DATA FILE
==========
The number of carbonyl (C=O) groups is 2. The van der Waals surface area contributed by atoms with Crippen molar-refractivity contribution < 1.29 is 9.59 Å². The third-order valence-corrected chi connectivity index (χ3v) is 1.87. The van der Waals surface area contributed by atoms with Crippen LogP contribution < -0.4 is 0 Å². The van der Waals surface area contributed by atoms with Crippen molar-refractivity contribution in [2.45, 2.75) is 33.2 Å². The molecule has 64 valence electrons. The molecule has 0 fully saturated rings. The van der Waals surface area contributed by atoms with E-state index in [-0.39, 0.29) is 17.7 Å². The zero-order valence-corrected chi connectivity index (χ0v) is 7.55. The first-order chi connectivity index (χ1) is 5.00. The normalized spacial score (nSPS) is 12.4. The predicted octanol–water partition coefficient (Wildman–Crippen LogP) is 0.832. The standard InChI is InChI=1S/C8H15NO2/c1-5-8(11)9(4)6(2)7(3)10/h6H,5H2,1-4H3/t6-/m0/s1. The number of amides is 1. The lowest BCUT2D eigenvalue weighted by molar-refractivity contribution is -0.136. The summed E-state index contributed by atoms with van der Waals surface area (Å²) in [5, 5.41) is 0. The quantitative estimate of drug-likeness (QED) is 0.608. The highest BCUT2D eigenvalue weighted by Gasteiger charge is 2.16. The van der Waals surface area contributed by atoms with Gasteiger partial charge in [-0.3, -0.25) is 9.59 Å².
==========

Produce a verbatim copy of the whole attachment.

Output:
The number of carbonyl (C=O) groups is 2. The van der Waals surface area contributed by atoms with Crippen molar-refractivity contribution < 1.29 is 9.59 Å². The third-order valence-corrected chi connectivity index (χ3v) is 1.87. The van der Waals surface area contributed by atoms with Crippen LogP contribution < -0.4 is 0 Å². The van der Waals surface area contributed by atoms with Crippen molar-refractivity contribution in [2.45, 2.75) is 33.2 Å². The molecule has 64 valence electrons. The molecule has 0 fully saturated rings. The van der Waals surface area contributed by atoms with E-state index in [-0.39, 0.29) is 17.7 Å². The zero-order valence-corrected chi connectivity index (χ0v) is 7.55. The first-order chi connectivity index (χ1) is 5.00. The normalized spacial score (nSPS) is 12.4. The predicted octanol–water partition coefficient (Wildman–Crippen LogP) is 0.832. The standard InChI is InChI=1S/C8H15NO2/c1-5-8(11)9(4)6(2)7(3)10/h6H,5H2,1-4H3/t6-/m0/s1. The number of amides is 1. The lowest BCUT2D eigenvalue weighted by molar-refractivity contribution is -0.136. The summed E-state index contributed by atoms with van der Waals surface area (Å²) in [5, 5.41) is 0. The quantitative estimate of drug-likeness (QED) is 0.608. The highest BCUT2D eigenvalue weighted by Gasteiger charge is 2.16. The van der Waals surface area contributed by atoms with Gasteiger partial charge in [-0.3, -0.25) is 9.59 Å².